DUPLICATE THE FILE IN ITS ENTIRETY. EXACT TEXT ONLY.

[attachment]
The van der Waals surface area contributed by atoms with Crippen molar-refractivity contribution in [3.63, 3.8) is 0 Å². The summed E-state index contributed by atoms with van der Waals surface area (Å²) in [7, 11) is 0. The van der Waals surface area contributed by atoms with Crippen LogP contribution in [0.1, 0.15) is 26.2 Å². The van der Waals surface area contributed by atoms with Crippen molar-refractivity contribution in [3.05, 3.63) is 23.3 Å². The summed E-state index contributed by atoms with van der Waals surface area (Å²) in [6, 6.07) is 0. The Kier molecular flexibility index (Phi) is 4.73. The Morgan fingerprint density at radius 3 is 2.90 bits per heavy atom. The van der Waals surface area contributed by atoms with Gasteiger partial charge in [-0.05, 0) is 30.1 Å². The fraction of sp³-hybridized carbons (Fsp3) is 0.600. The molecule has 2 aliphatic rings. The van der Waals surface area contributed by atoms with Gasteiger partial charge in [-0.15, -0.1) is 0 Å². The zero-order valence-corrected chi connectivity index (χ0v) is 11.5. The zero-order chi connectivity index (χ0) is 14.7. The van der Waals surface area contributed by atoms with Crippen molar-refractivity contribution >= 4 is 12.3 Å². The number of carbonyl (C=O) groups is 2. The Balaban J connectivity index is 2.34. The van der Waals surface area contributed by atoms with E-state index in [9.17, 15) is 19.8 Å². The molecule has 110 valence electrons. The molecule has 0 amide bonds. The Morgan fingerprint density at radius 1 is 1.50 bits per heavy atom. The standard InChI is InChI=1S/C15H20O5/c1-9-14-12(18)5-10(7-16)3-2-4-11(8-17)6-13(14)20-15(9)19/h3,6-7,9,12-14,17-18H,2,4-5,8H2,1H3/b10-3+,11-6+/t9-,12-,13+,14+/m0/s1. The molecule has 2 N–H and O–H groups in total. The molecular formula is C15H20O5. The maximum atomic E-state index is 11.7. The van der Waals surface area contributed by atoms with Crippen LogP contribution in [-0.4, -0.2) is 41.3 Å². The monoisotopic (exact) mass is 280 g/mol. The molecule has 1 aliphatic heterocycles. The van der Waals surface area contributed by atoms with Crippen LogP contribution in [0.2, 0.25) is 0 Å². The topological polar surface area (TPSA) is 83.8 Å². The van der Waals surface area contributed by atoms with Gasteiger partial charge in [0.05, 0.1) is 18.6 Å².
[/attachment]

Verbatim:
The van der Waals surface area contributed by atoms with Crippen molar-refractivity contribution in [3.63, 3.8) is 0 Å². The summed E-state index contributed by atoms with van der Waals surface area (Å²) in [7, 11) is 0. The van der Waals surface area contributed by atoms with Crippen LogP contribution in [0.1, 0.15) is 26.2 Å². The van der Waals surface area contributed by atoms with Crippen molar-refractivity contribution in [3.05, 3.63) is 23.3 Å². The summed E-state index contributed by atoms with van der Waals surface area (Å²) in [6, 6.07) is 0. The Kier molecular flexibility index (Phi) is 4.73. The Morgan fingerprint density at radius 3 is 2.90 bits per heavy atom. The van der Waals surface area contributed by atoms with Gasteiger partial charge in [-0.05, 0) is 30.1 Å². The fraction of sp³-hybridized carbons (Fsp3) is 0.600. The molecule has 2 aliphatic rings. The van der Waals surface area contributed by atoms with Gasteiger partial charge in [-0.15, -0.1) is 0 Å². The zero-order valence-corrected chi connectivity index (χ0v) is 11.5. The zero-order chi connectivity index (χ0) is 14.7. The van der Waals surface area contributed by atoms with Crippen molar-refractivity contribution >= 4 is 12.3 Å². The number of carbonyl (C=O) groups is 2. The Balaban J connectivity index is 2.34. The van der Waals surface area contributed by atoms with E-state index in [9.17, 15) is 19.8 Å². The molecule has 110 valence electrons. The molecule has 0 amide bonds. The Morgan fingerprint density at radius 1 is 1.50 bits per heavy atom. The standard InChI is InChI=1S/C15H20O5/c1-9-14-12(18)5-10(7-16)3-2-4-11(8-17)6-13(14)20-15(9)19/h3,6-7,9,12-14,17-18H,2,4-5,8H2,1H3/b10-3+,11-6+/t9-,12-,13+,14+/m0/s1. The molecule has 2 N–H and O–H groups in total. The molecular formula is C15H20O5. The maximum atomic E-state index is 11.7. The van der Waals surface area contributed by atoms with Crippen LogP contribution in [-0.4, -0.2) is 41.3 Å². The monoisotopic (exact) mass is 280 g/mol. The molecule has 1 aliphatic heterocycles. The van der Waals surface area contributed by atoms with Crippen LogP contribution in [0.2, 0.25) is 0 Å². The topological polar surface area (TPSA) is 83.8 Å². The van der Waals surface area contributed by atoms with Gasteiger partial charge in [0.05, 0.1) is 18.6 Å².